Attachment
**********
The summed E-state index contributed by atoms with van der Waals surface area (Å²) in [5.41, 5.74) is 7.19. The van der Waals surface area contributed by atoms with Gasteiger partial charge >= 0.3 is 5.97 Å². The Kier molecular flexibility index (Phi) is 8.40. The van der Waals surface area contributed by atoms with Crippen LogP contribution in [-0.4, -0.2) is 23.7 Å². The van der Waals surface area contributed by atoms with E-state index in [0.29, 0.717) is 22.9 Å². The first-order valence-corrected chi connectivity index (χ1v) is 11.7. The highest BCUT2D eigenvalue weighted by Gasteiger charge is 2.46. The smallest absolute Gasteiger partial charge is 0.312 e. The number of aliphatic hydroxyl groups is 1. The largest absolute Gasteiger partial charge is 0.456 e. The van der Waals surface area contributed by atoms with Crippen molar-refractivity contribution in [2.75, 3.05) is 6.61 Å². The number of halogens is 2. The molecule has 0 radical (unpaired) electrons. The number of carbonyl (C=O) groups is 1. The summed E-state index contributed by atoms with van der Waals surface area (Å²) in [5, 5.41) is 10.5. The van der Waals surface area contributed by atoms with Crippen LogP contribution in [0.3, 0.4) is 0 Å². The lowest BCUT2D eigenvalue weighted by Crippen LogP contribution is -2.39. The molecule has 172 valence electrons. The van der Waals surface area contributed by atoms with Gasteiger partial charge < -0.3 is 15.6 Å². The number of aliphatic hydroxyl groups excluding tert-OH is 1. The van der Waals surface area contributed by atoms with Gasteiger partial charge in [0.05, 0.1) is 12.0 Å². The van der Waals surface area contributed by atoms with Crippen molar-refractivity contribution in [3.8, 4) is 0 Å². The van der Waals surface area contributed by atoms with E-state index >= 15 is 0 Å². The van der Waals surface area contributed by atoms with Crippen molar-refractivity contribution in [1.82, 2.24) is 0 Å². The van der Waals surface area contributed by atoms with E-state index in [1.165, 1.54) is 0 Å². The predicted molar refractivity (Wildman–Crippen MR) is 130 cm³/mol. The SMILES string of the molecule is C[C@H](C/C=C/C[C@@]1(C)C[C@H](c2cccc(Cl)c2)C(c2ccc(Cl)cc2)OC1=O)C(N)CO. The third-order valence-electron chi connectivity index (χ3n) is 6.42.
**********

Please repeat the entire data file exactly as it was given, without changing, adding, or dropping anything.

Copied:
The summed E-state index contributed by atoms with van der Waals surface area (Å²) in [5.41, 5.74) is 7.19. The van der Waals surface area contributed by atoms with Gasteiger partial charge >= 0.3 is 5.97 Å². The Kier molecular flexibility index (Phi) is 8.40. The van der Waals surface area contributed by atoms with Crippen LogP contribution in [-0.4, -0.2) is 23.7 Å². The van der Waals surface area contributed by atoms with E-state index in [0.29, 0.717) is 22.9 Å². The first-order valence-corrected chi connectivity index (χ1v) is 11.7. The highest BCUT2D eigenvalue weighted by Gasteiger charge is 2.46. The smallest absolute Gasteiger partial charge is 0.312 e. The number of aliphatic hydroxyl groups is 1. The largest absolute Gasteiger partial charge is 0.456 e. The van der Waals surface area contributed by atoms with Crippen molar-refractivity contribution in [2.75, 3.05) is 6.61 Å². The number of halogens is 2. The molecule has 0 radical (unpaired) electrons. The number of carbonyl (C=O) groups is 1. The summed E-state index contributed by atoms with van der Waals surface area (Å²) in [5, 5.41) is 10.5. The van der Waals surface area contributed by atoms with Crippen LogP contribution in [0.3, 0.4) is 0 Å². The lowest BCUT2D eigenvalue weighted by Crippen LogP contribution is -2.39. The molecule has 172 valence electrons. The van der Waals surface area contributed by atoms with Gasteiger partial charge < -0.3 is 15.6 Å². The number of aliphatic hydroxyl groups excluding tert-OH is 1. The van der Waals surface area contributed by atoms with Gasteiger partial charge in [0.05, 0.1) is 12.0 Å². The van der Waals surface area contributed by atoms with Crippen molar-refractivity contribution in [3.8, 4) is 0 Å². The van der Waals surface area contributed by atoms with E-state index >= 15 is 0 Å². The van der Waals surface area contributed by atoms with Crippen molar-refractivity contribution in [1.82, 2.24) is 0 Å². The van der Waals surface area contributed by atoms with E-state index in [1.165, 1.54) is 0 Å². The predicted molar refractivity (Wildman–Crippen MR) is 130 cm³/mol. The SMILES string of the molecule is C[C@H](C/C=C/C[C@@]1(C)C[C@H](c2cccc(Cl)c2)C(c2ccc(Cl)cc2)OC1=O)C(N)CO. The third-order valence-electron chi connectivity index (χ3n) is 6.42.